Colored resume paper, wacky fonts, a Duchampian stunt of national interest: what does a kid have to do to make his college application stand out?
Shockingly, only the first two are apparently preferred by one of one art school deans. The head of admissions at the New York City school to which he plans to apply says Nicholas Harrington, the 16-year-old Miami student who created a sensation by leaving a baby grand piano on a sandbar in Biscayne Bay, failed to earn any brownie points with his now-famous "whimsical, surreal" statement.
"There are lots of ways to grab our attention, and that's not one we would necessarily condone," Dean Mitchell Lipton of Cooper Union told the New York Daily News. "I certainly wouldn't look at that application more favorably [than others]."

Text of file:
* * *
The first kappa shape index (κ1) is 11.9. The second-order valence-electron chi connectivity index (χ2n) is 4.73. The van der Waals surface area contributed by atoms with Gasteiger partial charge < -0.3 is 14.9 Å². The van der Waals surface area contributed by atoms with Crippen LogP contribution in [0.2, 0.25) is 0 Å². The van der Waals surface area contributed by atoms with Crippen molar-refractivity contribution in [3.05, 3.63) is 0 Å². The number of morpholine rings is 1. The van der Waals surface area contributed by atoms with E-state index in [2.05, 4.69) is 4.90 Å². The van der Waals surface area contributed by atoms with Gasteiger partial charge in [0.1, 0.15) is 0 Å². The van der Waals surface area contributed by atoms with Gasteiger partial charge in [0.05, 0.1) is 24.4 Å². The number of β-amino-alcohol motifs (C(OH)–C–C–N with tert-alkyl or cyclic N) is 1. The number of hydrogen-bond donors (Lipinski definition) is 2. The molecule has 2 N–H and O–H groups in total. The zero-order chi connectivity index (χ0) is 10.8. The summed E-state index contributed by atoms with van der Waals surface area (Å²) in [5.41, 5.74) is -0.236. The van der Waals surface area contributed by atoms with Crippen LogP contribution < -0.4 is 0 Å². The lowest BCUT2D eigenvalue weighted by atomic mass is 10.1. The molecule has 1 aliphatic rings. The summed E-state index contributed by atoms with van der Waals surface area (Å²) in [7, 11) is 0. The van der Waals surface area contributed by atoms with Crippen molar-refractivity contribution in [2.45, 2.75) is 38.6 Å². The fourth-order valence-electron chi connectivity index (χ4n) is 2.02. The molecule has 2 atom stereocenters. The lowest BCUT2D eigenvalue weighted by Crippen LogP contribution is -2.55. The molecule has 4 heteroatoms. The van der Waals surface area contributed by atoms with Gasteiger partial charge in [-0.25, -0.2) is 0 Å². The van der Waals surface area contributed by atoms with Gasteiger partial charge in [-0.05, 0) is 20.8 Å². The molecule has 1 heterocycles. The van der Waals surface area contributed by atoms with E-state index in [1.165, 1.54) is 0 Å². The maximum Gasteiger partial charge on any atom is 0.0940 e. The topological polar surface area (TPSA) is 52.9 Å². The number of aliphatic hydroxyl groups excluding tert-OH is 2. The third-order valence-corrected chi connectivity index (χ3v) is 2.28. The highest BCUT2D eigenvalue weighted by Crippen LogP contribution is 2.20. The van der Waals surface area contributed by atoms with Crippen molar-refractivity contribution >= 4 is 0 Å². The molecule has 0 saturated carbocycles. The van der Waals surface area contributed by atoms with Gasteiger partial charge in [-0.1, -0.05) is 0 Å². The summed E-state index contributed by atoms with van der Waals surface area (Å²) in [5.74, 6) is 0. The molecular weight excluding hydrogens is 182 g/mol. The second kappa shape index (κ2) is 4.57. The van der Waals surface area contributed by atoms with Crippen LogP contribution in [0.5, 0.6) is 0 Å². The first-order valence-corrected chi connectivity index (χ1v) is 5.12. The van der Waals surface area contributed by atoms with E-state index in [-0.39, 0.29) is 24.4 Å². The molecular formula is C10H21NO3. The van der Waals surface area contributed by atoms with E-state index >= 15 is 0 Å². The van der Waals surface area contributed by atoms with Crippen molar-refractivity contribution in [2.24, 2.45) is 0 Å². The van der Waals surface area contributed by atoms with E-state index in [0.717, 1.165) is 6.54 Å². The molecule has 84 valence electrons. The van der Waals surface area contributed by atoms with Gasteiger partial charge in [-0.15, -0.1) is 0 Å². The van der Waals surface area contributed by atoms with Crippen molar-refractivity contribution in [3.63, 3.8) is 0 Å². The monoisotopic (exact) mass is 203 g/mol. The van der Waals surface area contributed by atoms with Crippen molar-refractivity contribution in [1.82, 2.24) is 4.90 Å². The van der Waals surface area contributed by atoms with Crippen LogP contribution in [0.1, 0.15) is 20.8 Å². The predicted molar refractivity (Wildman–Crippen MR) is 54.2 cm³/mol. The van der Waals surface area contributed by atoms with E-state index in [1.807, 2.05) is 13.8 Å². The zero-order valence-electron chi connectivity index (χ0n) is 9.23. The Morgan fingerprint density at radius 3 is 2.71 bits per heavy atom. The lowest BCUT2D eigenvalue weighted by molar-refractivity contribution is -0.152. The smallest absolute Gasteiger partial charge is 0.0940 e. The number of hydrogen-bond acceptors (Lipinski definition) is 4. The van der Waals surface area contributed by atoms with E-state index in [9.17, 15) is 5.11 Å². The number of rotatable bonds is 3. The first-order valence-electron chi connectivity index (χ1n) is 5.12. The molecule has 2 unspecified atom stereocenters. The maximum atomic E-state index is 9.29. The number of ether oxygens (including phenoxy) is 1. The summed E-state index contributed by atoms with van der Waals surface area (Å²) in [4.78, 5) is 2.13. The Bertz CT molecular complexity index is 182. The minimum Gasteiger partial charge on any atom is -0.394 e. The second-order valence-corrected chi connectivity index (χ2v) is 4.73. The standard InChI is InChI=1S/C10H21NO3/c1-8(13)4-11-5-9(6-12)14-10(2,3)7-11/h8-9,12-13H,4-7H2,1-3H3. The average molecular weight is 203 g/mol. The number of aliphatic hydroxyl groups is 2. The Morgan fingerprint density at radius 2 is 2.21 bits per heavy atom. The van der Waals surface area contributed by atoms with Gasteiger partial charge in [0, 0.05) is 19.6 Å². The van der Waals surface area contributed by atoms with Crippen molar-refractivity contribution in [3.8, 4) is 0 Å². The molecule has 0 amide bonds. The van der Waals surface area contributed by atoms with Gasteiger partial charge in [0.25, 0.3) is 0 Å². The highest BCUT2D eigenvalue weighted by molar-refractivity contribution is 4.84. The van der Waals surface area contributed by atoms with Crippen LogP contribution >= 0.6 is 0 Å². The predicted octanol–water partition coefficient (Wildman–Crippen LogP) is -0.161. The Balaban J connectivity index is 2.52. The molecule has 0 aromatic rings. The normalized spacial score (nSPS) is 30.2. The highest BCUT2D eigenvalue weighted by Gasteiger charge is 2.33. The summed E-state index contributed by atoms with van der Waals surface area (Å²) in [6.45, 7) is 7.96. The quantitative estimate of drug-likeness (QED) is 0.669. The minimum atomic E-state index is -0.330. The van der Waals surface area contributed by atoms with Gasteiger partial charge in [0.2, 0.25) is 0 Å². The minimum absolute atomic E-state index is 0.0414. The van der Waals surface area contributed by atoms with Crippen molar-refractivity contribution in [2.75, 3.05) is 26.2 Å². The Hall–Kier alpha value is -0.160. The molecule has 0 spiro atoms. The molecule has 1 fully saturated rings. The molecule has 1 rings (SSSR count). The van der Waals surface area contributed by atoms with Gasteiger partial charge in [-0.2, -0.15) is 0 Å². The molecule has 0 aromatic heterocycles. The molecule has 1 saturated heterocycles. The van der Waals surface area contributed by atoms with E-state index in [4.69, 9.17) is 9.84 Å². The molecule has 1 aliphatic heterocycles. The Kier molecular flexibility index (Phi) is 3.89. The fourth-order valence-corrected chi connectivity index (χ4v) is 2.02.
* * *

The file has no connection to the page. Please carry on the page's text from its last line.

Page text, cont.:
Harrington, a junior at MAST Academy, placed the piano on the high point of a sandbar 200 yards off the Quayside condominiums after it was burned during a New Year's celebration. He said he planned to keep his identity a secret save for submitting photos and videos of the project on his application to Cooper Union, but decided to come forward when another artist publicly took credit.
"I never thought it would get so much publicity, but I am glad it did," said Harrington, who claims the piano belonged to his grandmother. "People love a mystery."
Everyone, that is, but Dean Lipton, who suggested Harrington would be better served making himself stand out "within the context of [the application to the school]."